Case detailB a c k
Article 5 2. (b)
Article 6 1. (a)
Article 6 1. (b)
Article 7 1.
Article 7 4. (a)
Article 7 4. (c)
Annex I al1 19.
|Common name||"PUBLIMAR-QUIZ TIME"||Decision type||Administrative decision, first degree|
|Court||Autorità Garante della Concorrenza e del Mercato (Rome)||Plaintiff(s)||Italian Competition Authority|
|Court translation||Italian Competition Authority||Defendant(s)||Publimar S.r.l.; Canale Italia S.r.l|
|Keywords||black list, competition, informed decision, misleading actions, misleading omissions, prize promotion, prizes, telephone|
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The overall presentation of a television program as an entertainment show in which consumers can win prizes, whereas in reality this programme is primarily intended for advertising purposes and consumers have no chance of winning such prizes, constitutes a misleading commercial practice.
The present case concerns a television broadcasted by the defendants. On 8 September 2010 the Italian Competition Authority decided to start an investigation regarding the television contents producer Publimar S.r.l. and the television supplier Canale Italia S.r.l. Proceedings were launched following a report by the Italian Ministry of Economic Development and a complaint of a trader.
The defendants presented a television game, "Quiz Time", during which consumers could participate by calling an overpriced telephone number.
By encouraging consumers to participate in the game, the defendants advertised multimedia content and took advantage of the overpriced calls. The television program did not indicate clearly its promotional nature. Consumers were attracted by the possibility to easily win advertised prizes by participating in the game. In reality however, consumers did not have a real chance to participate in the quiz, let alone win any prize.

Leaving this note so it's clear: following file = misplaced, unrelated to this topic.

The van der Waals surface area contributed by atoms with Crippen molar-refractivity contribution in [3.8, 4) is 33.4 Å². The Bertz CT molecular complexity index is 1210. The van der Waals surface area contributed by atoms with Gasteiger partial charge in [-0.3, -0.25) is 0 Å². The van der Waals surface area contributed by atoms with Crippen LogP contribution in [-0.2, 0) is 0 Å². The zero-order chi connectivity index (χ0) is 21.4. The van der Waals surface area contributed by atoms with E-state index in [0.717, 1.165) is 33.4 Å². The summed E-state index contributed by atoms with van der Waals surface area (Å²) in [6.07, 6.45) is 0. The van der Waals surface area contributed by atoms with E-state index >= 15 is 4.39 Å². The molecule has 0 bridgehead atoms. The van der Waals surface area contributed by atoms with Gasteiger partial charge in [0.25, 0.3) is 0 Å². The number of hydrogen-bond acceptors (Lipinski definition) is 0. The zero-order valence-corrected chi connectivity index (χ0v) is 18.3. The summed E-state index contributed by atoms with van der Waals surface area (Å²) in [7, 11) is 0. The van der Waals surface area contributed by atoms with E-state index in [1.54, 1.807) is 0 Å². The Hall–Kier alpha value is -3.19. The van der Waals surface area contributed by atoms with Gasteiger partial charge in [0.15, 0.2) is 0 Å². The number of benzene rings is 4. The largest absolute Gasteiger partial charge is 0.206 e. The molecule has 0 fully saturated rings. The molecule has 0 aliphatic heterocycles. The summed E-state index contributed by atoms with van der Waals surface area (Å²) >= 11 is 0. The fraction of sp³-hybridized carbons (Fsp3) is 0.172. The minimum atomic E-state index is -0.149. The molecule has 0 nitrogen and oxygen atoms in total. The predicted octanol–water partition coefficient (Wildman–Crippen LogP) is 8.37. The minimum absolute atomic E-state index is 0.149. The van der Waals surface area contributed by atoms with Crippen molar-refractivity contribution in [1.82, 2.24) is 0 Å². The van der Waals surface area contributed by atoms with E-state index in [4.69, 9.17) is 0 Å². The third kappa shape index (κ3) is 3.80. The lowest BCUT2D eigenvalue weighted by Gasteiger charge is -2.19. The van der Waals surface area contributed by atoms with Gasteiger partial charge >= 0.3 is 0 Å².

Defendant Canale claimed that it entered into a contract with defendant Publimar concerning the sale of a television space for a game/telesales. According to Canale, it never took part in the design and arrangement of the program's content. Defendant Canale also held, that it inserted the indication "teleshopping" into the program for the whole duration of broadcasting. Therefore, the defendant claimed that clear and complete information was given about the nature of the program and the costs of the call during the entire broadcasting. Defendant Canale concluded that it had no contacts with the telephone companies offering the premium phone numbers and it did not participate in the collection of relevant revenues.
Does the overall presentation of a television program as an entertainment show in which consumers can win prizes, whereas in reality this programme is primarily intended for advertising purposes and consumers have no chance of winning such prizes, constitute a misleading commercial practice?
The Italian Competition Authority stated that the defendants omitted to provide material information which the average consumer needs in order to take an informed transactional decision.
According to the Authority, the defendants deceived consumers to think that "Quiz Time" was a television game and not a program primarily focused on advertising activities.
This false belief was primarily caused by the fact that defendant Canale included the quiz in its program schedule. In this regard, it was cleared out that the program concerned was qualified as "entertainment" (a category that included other show programs broadcasted by the defendant Canale), hence it was entirely unclear that the program concerned was different from other similar programs such as "teleshopping", "mess. promotion" and "advertising".
Moreover, the graphic presentation of the quiz show and the presence of a TV presenter in the studio, contributed to creating an impression of a normal television program.
The Authority further pointed out that the banner that unfolded during the broadcast and which described the quiz as an "advertising", was not sufficient to exclude the unfairness of the concerned practice. According to the Authority the dimensions of this banner were too small and the period during which this banner was displayed was too short for an average consumer to recognize the advertising nature of the broadcast.
The Authority concluded that the way in which the program "Quiz Time" was presented, constituted an unfair commercial practice.
|URL Decision||Decision full text|
The Italian Competition Authority decided to fine both traders and it issued a cease-and-desist order regarding the criticized practices.
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